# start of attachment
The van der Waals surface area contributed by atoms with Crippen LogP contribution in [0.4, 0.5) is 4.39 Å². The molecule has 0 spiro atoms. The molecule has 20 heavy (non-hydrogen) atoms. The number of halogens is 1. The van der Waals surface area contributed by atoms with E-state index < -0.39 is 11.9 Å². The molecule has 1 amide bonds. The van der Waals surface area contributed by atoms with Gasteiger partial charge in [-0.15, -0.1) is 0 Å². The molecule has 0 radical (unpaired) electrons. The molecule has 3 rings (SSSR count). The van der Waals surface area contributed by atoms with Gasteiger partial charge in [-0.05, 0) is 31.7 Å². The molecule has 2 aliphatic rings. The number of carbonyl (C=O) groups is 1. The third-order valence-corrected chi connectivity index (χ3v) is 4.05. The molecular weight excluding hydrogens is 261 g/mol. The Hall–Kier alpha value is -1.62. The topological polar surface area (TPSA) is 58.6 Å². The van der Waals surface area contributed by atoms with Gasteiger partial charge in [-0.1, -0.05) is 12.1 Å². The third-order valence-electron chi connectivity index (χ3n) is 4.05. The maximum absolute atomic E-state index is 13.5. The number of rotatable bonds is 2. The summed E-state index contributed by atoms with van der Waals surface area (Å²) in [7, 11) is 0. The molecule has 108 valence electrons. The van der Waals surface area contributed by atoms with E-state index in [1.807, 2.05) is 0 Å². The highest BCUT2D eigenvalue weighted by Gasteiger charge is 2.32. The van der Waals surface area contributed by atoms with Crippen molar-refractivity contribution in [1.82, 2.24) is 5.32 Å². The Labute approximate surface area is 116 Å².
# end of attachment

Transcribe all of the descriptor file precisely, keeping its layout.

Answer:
The van der Waals surface area contributed by atoms with Crippen LogP contribution in [0.4, 0.5) is 4.39 Å². The molecule has 0 spiro atoms. The molecule has 20 heavy (non-hydrogen) atoms. The number of halogens is 1. The van der Waals surface area contributed by atoms with E-state index < -0.39 is 11.9 Å². The molecule has 1 amide bonds. The van der Waals surface area contributed by atoms with Gasteiger partial charge in [-0.15, -0.1) is 0 Å². The molecule has 0 radical (unpaired) electrons. The molecule has 3 rings (SSSR count). The van der Waals surface area contributed by atoms with Gasteiger partial charge in [-0.05, 0) is 31.7 Å². The molecule has 2 aliphatic rings. The number of carbonyl (C=O) groups is 1. The third-order valence-corrected chi connectivity index (χ3v) is 4.05. The molecular weight excluding hydrogens is 261 g/mol. The Hall–Kier alpha value is -1.62. The topological polar surface area (TPSA) is 58.6 Å². The van der Waals surface area contributed by atoms with Gasteiger partial charge in [-0.1, -0.05) is 12.1 Å². The third-order valence-electron chi connectivity index (χ3n) is 4.05. The maximum absolute atomic E-state index is 13.5. The number of rotatable bonds is 2. The summed E-state index contributed by atoms with van der Waals surface area (Å²) in [7, 11) is 0. The molecule has 108 valence electrons. The van der Waals surface area contributed by atoms with E-state index in [1.807, 2.05) is 0 Å². The highest BCUT2D eigenvalue weighted by Gasteiger charge is 2.32. The van der Waals surface area contributed by atoms with Crippen molar-refractivity contribution in [1.82, 2.24) is 5.32 Å². The Labute approximate surface area is 116 Å².